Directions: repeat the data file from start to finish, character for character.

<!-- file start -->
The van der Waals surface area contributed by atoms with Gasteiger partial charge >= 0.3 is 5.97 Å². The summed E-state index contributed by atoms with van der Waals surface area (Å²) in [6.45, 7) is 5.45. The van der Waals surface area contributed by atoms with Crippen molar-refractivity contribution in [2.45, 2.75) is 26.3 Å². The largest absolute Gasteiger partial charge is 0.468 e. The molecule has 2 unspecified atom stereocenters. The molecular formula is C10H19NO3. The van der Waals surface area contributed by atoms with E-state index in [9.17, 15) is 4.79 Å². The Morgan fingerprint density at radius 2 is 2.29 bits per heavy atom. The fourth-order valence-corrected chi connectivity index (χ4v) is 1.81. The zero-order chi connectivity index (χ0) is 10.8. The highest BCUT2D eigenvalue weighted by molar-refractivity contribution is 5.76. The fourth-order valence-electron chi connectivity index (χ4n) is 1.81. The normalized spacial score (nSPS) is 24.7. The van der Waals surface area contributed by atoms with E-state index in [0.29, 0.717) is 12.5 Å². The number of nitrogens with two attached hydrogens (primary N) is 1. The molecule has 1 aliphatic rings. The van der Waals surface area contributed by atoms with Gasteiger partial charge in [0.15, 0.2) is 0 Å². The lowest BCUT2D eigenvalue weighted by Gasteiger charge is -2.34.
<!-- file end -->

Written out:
The van der Waals surface area contributed by atoms with Gasteiger partial charge >= 0.3 is 5.97 Å². The summed E-state index contributed by atoms with van der Waals surface area (Å²) in [6.45, 7) is 5.45. The van der Waals surface area contributed by atoms with Crippen molar-refractivity contribution in [2.45, 2.75) is 26.3 Å². The largest absolute Gasteiger partial charge is 0.468 e. The molecule has 2 unspecified atom stereocenters. The molecular formula is C10H19NO3. The van der Waals surface area contributed by atoms with E-state index in [9.17, 15) is 4.79 Å². The Morgan fingerprint density at radius 2 is 2.29 bits per heavy atom. The fourth-order valence-corrected chi connectivity index (χ4v) is 1.81. The zero-order chi connectivity index (χ0) is 10.8. The highest BCUT2D eigenvalue weighted by molar-refractivity contribution is 5.76. The fourth-order valence-electron chi connectivity index (χ4n) is 1.81. The normalized spacial score (nSPS) is 24.7. The van der Waals surface area contributed by atoms with E-state index in [0.29, 0.717) is 12.5 Å². The number of nitrogens with two attached hydrogens (primary N) is 1. The molecule has 1 aliphatic rings. The van der Waals surface area contributed by atoms with Gasteiger partial charge in [0.15, 0.2) is 0 Å². The lowest BCUT2D eigenvalue weighted by Gasteiger charge is -2.34.